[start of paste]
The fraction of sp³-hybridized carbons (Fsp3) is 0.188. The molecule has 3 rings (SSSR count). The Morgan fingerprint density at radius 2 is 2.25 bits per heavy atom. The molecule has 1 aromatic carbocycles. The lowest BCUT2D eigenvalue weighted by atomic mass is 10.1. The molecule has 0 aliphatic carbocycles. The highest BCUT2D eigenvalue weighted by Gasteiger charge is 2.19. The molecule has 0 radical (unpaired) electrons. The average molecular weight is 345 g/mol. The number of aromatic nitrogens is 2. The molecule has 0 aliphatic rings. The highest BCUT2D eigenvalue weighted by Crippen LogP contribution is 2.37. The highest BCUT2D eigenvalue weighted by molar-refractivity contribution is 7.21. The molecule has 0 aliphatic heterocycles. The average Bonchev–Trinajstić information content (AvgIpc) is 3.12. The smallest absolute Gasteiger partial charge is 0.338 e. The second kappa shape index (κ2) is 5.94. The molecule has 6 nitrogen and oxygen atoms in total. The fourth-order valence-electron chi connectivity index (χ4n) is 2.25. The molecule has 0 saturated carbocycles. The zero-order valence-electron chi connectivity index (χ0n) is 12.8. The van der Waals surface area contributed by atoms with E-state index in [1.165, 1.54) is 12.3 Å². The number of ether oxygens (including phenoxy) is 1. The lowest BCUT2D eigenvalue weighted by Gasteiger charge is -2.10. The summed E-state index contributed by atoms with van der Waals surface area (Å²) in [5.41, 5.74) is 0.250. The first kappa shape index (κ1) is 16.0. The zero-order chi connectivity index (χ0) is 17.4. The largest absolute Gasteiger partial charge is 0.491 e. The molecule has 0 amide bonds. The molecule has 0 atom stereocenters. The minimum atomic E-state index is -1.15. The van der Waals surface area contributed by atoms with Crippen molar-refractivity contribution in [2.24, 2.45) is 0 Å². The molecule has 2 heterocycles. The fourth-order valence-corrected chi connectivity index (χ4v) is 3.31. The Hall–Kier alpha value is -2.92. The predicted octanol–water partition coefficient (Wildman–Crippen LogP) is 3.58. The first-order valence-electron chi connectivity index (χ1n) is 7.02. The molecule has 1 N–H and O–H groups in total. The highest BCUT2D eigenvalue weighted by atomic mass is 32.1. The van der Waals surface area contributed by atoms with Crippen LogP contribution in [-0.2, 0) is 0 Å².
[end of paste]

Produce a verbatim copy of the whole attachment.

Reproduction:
The fraction of sp³-hybridized carbons (Fsp3) is 0.188. The molecule has 3 rings (SSSR count). The Morgan fingerprint density at radius 2 is 2.25 bits per heavy atom. The molecule has 1 aromatic carbocycles. The lowest BCUT2D eigenvalue weighted by atomic mass is 10.1. The molecule has 0 aliphatic carbocycles. The highest BCUT2D eigenvalue weighted by Gasteiger charge is 2.19. The molecule has 0 radical (unpaired) electrons. The average molecular weight is 345 g/mol. The number of aromatic nitrogens is 2. The molecule has 0 aliphatic rings. The highest BCUT2D eigenvalue weighted by Crippen LogP contribution is 2.37. The highest BCUT2D eigenvalue weighted by molar-refractivity contribution is 7.21. The molecule has 0 aliphatic heterocycles. The average Bonchev–Trinajstić information content (AvgIpc) is 3.12. The smallest absolute Gasteiger partial charge is 0.338 e. The second kappa shape index (κ2) is 5.94. The molecule has 6 nitrogen and oxygen atoms in total. The fourth-order valence-electron chi connectivity index (χ4n) is 2.25. The molecule has 0 saturated carbocycles. The zero-order valence-electron chi connectivity index (χ0n) is 12.8. The van der Waals surface area contributed by atoms with E-state index in [1.165, 1.54) is 12.3 Å². The number of ether oxygens (including phenoxy) is 1. The lowest BCUT2D eigenvalue weighted by Gasteiger charge is -2.10. The summed E-state index contributed by atoms with van der Waals surface area (Å²) in [5.41, 5.74) is 0.250. The first kappa shape index (κ1) is 16.0. The zero-order chi connectivity index (χ0) is 17.4. The largest absolute Gasteiger partial charge is 0.491 e. The molecule has 0 amide bonds. The molecule has 0 atom stereocenters. The minimum atomic E-state index is -1.15. The van der Waals surface area contributed by atoms with Crippen molar-refractivity contribution in [2.24, 2.45) is 0 Å². The molecule has 2 heterocycles. The fourth-order valence-corrected chi connectivity index (χ4v) is 3.31. The Hall–Kier alpha value is -2.92. The predicted octanol–water partition coefficient (Wildman–Crippen LogP) is 3.58. The first-order valence-electron chi connectivity index (χ1n) is 7.02. The molecule has 1 N–H and O–H groups in total. The highest BCUT2D eigenvalue weighted by atomic mass is 32.1. The van der Waals surface area contributed by atoms with Crippen LogP contribution in [-0.2, 0) is 0 Å².